During a stay with a friend’s family in Provence this summer, we learned first-hand how to make pesto like an Italian grandmother. Unlike the Italians, our French friends prefer their pesto without “pignoli”, what the Italians called pine nuts, but that could be why this was hands down the best pesto we’ve ever had. If you’ve ever had authentic home made pesto in Provence you know that pesto in North America really isn’t the same thing. One difference is the absence of nuts as a base, but another reason is the preference for hand chopping the ingredients which allows for definition of the mixed ingredients. While pesto could be made in a few minutes with an electric blender or food processor, the result is an emulsified creamy paste. It is well worth the 20 – 30 minutes it could take to chop the ingredients by hand. A mortar and pestle is recommended but if you don’t have one, a mezzaluna or sharp knife will do. In the typical Mediterranean style there is no official recipe, but here is a guideline.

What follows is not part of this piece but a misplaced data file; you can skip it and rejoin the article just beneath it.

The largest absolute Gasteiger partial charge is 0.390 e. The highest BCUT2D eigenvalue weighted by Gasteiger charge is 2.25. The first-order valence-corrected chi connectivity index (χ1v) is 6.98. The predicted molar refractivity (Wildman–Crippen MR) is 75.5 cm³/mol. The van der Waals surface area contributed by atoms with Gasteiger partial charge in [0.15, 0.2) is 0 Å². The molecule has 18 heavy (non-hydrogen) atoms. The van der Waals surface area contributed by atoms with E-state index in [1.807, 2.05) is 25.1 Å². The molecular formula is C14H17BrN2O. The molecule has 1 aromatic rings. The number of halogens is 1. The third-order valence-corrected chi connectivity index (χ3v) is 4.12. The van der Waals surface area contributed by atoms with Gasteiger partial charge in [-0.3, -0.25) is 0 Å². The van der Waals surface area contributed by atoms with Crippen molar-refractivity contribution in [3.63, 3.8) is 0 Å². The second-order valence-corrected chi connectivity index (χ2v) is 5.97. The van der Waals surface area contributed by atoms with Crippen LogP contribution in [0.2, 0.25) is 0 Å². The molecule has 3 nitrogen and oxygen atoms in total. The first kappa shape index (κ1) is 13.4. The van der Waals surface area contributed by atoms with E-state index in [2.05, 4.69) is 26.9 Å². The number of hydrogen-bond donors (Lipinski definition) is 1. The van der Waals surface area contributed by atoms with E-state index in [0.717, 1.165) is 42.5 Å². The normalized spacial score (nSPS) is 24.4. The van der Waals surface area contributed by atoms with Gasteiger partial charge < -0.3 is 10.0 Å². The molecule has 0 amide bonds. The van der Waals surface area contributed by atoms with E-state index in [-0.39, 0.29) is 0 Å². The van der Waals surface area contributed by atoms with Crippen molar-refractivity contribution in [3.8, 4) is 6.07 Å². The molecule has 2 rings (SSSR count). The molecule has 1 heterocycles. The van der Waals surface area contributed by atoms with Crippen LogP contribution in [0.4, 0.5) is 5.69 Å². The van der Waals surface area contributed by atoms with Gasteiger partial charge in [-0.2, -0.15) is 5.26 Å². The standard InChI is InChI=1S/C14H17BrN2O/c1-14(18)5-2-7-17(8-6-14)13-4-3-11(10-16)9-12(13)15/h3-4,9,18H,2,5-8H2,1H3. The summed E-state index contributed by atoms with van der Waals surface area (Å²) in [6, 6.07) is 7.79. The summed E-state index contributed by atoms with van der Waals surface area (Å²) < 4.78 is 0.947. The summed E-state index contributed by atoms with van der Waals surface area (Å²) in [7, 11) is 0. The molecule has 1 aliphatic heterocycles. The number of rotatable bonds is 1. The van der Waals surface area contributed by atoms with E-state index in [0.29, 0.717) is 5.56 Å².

6 cloves garlic, crushed with a garlic press or finely minced
2 large bunches of basil, about 2 cups loosely chopped give or take
¼ cup olive oil
1 tsp salt
Fresh grated parmesan or pecorino cheese
Fresh cilantro, parsley, mint, sage
Crushed walnuts or almonds
- Using a mortar and pestle, mix crushed garlic with salt into a paste.
- Slowly add chopped basil and pound together.
- Slowly add drizzles of olive oil and more of the basil until a thoroughly mixed paste forms.
- Serve over fresh pasta or gnocchi. Add water or more oil for volume as needed. Add fresh grated parmesan or pecorino cheese if desired.
Optional additions: crushed almonds or walnuts; fresh cilantro, Italian parsley, mint or sage, squeeze of fresh lemon.
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